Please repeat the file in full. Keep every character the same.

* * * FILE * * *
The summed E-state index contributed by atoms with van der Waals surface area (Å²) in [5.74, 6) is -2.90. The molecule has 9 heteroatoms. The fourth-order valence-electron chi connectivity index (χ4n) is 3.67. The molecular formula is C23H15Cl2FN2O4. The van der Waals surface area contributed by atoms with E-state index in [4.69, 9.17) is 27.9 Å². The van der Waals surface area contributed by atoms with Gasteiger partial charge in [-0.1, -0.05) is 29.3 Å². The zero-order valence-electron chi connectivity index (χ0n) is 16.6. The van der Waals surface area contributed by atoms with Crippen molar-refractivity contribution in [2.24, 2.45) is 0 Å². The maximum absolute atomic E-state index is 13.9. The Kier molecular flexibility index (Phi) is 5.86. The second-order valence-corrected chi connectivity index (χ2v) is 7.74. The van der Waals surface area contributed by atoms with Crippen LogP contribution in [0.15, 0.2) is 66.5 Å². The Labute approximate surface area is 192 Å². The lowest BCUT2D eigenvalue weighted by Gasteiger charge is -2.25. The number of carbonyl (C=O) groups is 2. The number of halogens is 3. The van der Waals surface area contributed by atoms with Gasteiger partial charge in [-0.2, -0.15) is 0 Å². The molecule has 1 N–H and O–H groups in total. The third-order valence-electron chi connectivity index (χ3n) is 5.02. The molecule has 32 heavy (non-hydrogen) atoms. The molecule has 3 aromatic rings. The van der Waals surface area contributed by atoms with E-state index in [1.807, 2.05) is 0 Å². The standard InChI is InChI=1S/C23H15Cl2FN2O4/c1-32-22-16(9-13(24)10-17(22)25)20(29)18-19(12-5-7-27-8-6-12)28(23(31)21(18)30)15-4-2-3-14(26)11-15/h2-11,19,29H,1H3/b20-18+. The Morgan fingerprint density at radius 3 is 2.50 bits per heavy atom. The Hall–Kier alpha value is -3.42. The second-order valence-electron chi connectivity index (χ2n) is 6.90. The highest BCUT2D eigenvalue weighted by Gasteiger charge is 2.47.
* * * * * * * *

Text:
The summed E-state index contributed by atoms with van der Waals surface area (Å²) in [5.74, 6) is -2.90. The molecule has 9 heteroatoms. The fourth-order valence-electron chi connectivity index (χ4n) is 3.67. The molecular formula is C23H15Cl2FN2O4. The van der Waals surface area contributed by atoms with E-state index in [4.69, 9.17) is 27.9 Å². The van der Waals surface area contributed by atoms with Gasteiger partial charge in [-0.1, -0.05) is 29.3 Å². The zero-order valence-electron chi connectivity index (χ0n) is 16.6. The van der Waals surface area contributed by atoms with Crippen molar-refractivity contribution in [2.24, 2.45) is 0 Å². The maximum absolute atomic E-state index is 13.9. The Kier molecular flexibility index (Phi) is 5.86. The second-order valence-corrected chi connectivity index (χ2v) is 7.74. The van der Waals surface area contributed by atoms with Crippen LogP contribution in [0.15, 0.2) is 66.5 Å². The Labute approximate surface area is 192 Å². The lowest BCUT2D eigenvalue weighted by Gasteiger charge is -2.25. The number of carbonyl (C=O) groups is 2. The number of halogens is 3. The van der Waals surface area contributed by atoms with Gasteiger partial charge in [-0.2, -0.15) is 0 Å². The molecule has 1 N–H and O–H groups in total. The third-order valence-electron chi connectivity index (χ3n) is 5.02. The molecule has 32 heavy (non-hydrogen) atoms. The molecule has 3 aromatic rings. The van der Waals surface area contributed by atoms with E-state index in [1.807, 2.05) is 0 Å². The standard InChI is InChI=1S/C23H15Cl2FN2O4/c1-32-22-16(9-13(24)10-17(22)25)20(29)18-19(12-5-7-27-8-6-12)28(23(31)21(18)30)15-4-2-3-14(26)11-15/h2-11,19,29H,1H3/b20-18+. The Morgan fingerprint density at radius 3 is 2.50 bits per heavy atom. The Hall–Kier alpha value is -3.42. The second-order valence-electron chi connectivity index (χ2n) is 6.90. The highest BCUT2D eigenvalue weighted by Gasteiger charge is 2.47.